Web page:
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More EEE Detected, First Confirmed Horse Illness Likely

The state has detected eastern equine encephalitis (EEE) in more mosquitoes collected in areas of Whiting, Leicester and Brandon.

The viral disease is transmitted by mosquitoes and the three towns in Rutland and Addison Counties are considered hotspots for EEE.

But state infectious disease epidemiologist Erica Berl says there’s evidence the virus is much more widespread.

“It’s important that people all over the state take precautions because we do have some evidence from our deer surveys that deer are being exposed all over the state,” says Berl. “ In fact we’re just starting to investigate a possible EEE case in a horse up in Franklin County.”

Berl says it's likely the horse, which died, was infected by the EEE virus. If confirmed it would be the first case of EEE this year.  The disease, which infects horses and other animals as well as humans, was responsible for the deaths of two people in Rutland County last year.

Berl says there are indications that EEE is becoming more prevalent in the region.

“It does seem like EEE is showing up in more and more locations across New England and even into Canada where it hadn’t historically been seen, so I think something is changing and I think we’re doing a better job at finding it,” she explains.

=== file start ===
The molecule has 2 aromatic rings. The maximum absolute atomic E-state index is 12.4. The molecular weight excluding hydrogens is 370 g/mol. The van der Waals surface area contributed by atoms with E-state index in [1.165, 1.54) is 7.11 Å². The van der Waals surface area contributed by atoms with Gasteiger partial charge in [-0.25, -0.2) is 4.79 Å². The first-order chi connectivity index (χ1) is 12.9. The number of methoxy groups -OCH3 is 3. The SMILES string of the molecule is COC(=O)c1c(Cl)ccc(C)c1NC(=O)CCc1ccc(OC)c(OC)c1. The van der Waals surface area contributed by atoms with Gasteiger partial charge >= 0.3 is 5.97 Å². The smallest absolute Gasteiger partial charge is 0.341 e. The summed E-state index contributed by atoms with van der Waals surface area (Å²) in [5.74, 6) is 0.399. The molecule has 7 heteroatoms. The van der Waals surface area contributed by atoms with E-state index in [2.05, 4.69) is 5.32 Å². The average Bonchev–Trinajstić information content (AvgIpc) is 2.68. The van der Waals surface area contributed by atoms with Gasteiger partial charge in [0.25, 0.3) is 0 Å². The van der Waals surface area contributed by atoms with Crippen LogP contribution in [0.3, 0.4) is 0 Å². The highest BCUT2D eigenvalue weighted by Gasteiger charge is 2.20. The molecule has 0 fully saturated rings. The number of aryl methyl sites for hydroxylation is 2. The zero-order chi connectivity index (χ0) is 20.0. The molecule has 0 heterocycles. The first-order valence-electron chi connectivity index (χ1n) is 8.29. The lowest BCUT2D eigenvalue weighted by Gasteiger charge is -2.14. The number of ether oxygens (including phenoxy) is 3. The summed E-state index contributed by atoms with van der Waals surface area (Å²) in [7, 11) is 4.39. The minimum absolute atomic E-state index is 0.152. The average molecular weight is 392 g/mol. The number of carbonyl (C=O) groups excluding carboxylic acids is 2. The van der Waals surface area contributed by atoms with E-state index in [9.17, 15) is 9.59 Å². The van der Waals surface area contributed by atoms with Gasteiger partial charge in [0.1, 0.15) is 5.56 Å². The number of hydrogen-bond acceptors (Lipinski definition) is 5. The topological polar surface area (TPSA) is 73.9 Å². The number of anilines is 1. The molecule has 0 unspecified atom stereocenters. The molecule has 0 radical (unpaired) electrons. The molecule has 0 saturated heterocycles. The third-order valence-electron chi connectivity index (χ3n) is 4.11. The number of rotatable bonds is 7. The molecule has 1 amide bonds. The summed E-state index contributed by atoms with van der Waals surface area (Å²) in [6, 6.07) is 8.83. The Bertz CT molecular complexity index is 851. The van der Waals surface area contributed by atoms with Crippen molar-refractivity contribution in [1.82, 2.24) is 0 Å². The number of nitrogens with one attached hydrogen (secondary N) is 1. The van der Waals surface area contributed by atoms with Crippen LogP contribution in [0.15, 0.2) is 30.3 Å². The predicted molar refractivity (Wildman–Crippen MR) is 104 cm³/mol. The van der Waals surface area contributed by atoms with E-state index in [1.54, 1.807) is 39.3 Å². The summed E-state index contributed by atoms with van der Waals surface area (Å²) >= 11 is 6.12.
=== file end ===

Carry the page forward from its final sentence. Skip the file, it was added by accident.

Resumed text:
Among the precautions for protection against EEE, the state suggests limiting outdoor activity when mosquitoes are most active from dusk to dawn, using insect repellent and covering exposed areas of skin.

The state also monitors for West Nile Virus which is also transmitted by mosquitoes.   There have been sporadic cases of West Nile in Vermont but unlike Triple-E none have resulted in serious illness.

(An earlier version of this story has been corrected to reflect that the state advisory applies to the hours between dusk and dawn.)

Steve has been with VPR since 1994, first serving as host of VPR’s public affairs program and then as a reporter, based in Central Vermont. Many VPR listeners recognize Steve for his special reports from Iran, providing a glimpse of this country that is usually hidden from the rest of the world. Prior to working with VPR, Steve served as program director for WNCS for 17 years, and also worked as news director for WCVR in Randolph. A graduate of Northern Arizona University, Steve also worked for stations in Phoenix and Tucson before moving to Vermont in 1972. Steve has been honored multiple times with national and regional Edward R. Murrow Awards for his VPR reporting, including a 2011 win for best documentary for his report, Afghanistan's Other War.
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